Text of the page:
Eric Hoffer ( 1973) has said that there is almost always a pause between ideas and actions. This chapter is concerned with that pause. We have explored the reasons for the cultural pause or lag between the introduction of an idea and society's doing something about it. Now we wish to examine the intrapersonal pause that occurs between the time when a person has read and understood a message and when he has taken subsequent appropriate action. This is a complex process because we are dealing with human communication, and communication so permeates and surrounds our lives that it is difficult to separate components of it for analysis. But to understand cogency, we must tear apart the communication process, analyze essential components of it, and then put it all back together again; in the process of doing so we hope to understand better why some messages are cogent and others are not, and how to arrive at more cogent communication.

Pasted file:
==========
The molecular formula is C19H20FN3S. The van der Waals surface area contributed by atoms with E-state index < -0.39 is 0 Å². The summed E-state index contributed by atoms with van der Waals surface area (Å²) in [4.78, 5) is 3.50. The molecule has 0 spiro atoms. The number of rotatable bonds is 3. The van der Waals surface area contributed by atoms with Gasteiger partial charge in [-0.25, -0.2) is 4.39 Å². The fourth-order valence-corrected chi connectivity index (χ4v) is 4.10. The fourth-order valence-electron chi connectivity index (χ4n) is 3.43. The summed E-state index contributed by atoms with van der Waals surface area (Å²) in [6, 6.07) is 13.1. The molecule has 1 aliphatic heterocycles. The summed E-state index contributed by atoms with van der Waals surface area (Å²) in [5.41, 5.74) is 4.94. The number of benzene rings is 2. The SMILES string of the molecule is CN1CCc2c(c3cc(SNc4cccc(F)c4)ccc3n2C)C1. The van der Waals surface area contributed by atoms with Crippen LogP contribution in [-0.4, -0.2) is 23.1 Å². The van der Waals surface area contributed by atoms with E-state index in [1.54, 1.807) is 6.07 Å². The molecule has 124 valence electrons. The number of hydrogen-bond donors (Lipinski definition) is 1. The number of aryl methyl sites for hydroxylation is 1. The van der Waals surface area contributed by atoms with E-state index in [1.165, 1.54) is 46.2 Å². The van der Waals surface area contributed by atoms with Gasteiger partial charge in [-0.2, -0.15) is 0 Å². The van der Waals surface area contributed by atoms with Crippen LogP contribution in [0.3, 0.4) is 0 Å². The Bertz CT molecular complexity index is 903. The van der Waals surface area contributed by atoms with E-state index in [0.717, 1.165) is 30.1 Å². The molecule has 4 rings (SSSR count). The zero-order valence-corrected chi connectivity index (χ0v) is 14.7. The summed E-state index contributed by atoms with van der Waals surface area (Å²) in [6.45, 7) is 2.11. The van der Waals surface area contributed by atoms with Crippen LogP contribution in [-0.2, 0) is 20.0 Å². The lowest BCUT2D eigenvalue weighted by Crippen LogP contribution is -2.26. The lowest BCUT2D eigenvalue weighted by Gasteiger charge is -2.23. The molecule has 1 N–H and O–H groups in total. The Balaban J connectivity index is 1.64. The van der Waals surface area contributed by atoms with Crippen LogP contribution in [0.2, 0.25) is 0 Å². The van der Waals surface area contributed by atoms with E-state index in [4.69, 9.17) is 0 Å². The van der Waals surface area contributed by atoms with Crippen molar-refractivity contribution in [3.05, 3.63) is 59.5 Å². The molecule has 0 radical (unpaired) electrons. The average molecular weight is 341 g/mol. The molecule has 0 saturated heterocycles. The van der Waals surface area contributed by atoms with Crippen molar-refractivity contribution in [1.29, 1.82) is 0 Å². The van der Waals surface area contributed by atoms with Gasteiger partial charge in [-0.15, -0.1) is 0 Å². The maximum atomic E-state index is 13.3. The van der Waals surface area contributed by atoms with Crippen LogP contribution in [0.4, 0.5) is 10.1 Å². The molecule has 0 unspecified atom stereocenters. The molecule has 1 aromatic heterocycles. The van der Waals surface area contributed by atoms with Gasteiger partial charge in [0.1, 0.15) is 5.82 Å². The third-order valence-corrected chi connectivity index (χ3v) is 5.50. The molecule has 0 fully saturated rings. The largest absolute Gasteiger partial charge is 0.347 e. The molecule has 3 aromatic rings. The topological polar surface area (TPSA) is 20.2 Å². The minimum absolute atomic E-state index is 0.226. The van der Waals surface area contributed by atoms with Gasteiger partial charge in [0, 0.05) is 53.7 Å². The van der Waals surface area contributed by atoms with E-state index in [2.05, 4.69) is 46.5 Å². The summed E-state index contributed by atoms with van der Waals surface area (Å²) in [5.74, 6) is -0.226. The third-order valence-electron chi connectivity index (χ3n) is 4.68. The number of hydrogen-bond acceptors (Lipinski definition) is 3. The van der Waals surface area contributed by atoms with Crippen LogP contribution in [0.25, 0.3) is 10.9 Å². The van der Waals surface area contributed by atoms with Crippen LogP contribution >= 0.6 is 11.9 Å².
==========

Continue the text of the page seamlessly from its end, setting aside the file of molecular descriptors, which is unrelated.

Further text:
Basically, we are dealing with persuasion, because cogency may be defined as having the power to compel or appealing forcibly to the mind or reason. The question we are asking here is why, upon reading a message (for example, a journal article, a set of terse conclusions, or a popularization of scientific discoveries) that should cause a response, the reader does not respond appropriately. Let us examine some fundamental ideas about attitudes, attitude change, and persuasion.